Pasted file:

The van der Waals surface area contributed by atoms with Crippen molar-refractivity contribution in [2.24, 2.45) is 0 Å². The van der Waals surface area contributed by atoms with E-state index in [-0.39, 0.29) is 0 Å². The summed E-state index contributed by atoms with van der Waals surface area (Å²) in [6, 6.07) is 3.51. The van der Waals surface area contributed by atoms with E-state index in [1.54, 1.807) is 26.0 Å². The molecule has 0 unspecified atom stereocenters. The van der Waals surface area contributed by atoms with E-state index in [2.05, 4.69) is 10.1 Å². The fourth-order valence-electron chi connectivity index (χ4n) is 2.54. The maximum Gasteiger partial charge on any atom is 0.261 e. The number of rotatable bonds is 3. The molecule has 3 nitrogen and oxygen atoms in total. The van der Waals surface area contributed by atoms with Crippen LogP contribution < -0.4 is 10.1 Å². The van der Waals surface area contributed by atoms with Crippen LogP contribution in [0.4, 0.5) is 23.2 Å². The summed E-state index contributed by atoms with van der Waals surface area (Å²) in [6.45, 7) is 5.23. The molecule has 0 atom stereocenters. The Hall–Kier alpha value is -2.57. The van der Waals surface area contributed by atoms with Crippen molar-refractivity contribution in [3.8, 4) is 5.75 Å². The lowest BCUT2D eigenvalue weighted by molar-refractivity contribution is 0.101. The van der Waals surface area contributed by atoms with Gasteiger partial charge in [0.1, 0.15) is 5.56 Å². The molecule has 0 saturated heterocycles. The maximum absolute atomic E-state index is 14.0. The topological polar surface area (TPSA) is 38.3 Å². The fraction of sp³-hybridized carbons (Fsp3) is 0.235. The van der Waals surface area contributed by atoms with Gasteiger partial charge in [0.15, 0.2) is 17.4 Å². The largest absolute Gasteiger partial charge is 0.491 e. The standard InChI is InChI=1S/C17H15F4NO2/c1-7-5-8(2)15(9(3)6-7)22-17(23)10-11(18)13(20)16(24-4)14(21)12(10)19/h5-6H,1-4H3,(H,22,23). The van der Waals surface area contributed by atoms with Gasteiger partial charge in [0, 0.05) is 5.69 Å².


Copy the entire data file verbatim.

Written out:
The van der Waals surface area contributed by atoms with Crippen molar-refractivity contribution in [2.24, 2.45) is 0 Å². The van der Waals surface area contributed by atoms with E-state index in [-0.39, 0.29) is 0 Å². The summed E-state index contributed by atoms with van der Waals surface area (Å²) in [6, 6.07) is 3.51. The van der Waals surface area contributed by atoms with E-state index in [1.54, 1.807) is 26.0 Å². The molecule has 0 unspecified atom stereocenters. The van der Waals surface area contributed by atoms with E-state index in [2.05, 4.69) is 10.1 Å². The fourth-order valence-electron chi connectivity index (χ4n) is 2.54. The maximum Gasteiger partial charge on any atom is 0.261 e. The number of rotatable bonds is 3. The molecule has 3 nitrogen and oxygen atoms in total. The van der Waals surface area contributed by atoms with Crippen LogP contribution < -0.4 is 10.1 Å². The van der Waals surface area contributed by atoms with Crippen LogP contribution in [0.4, 0.5) is 23.2 Å². The summed E-state index contributed by atoms with van der Waals surface area (Å²) in [6.45, 7) is 5.23. The molecule has 0 atom stereocenters. The Hall–Kier alpha value is -2.57. The van der Waals surface area contributed by atoms with Crippen molar-refractivity contribution in [3.8, 4) is 5.75 Å². The lowest BCUT2D eigenvalue weighted by molar-refractivity contribution is 0.101. The van der Waals surface area contributed by atoms with Gasteiger partial charge in [0.1, 0.15) is 5.56 Å². The molecule has 0 saturated heterocycles. The maximum absolute atomic E-state index is 14.0. The topological polar surface area (TPSA) is 38.3 Å². The fraction of sp³-hybridized carbons (Fsp3) is 0.235. The van der Waals surface area contributed by atoms with Gasteiger partial charge in [0.15, 0.2) is 17.4 Å². The largest absolute Gasteiger partial charge is 0.491 e. The standard InChI is InChI=1S/C17H15F4NO2/c1-7-5-8(2)15(9(3)6-7)22-17(23)10-11(18)13(20)16(24-4)14(21)12(10)19/h5-6H,1-4H3,(H,22,23). The van der Waals surface area contributed by atoms with Gasteiger partial charge in [0, 0.05) is 5.69 Å².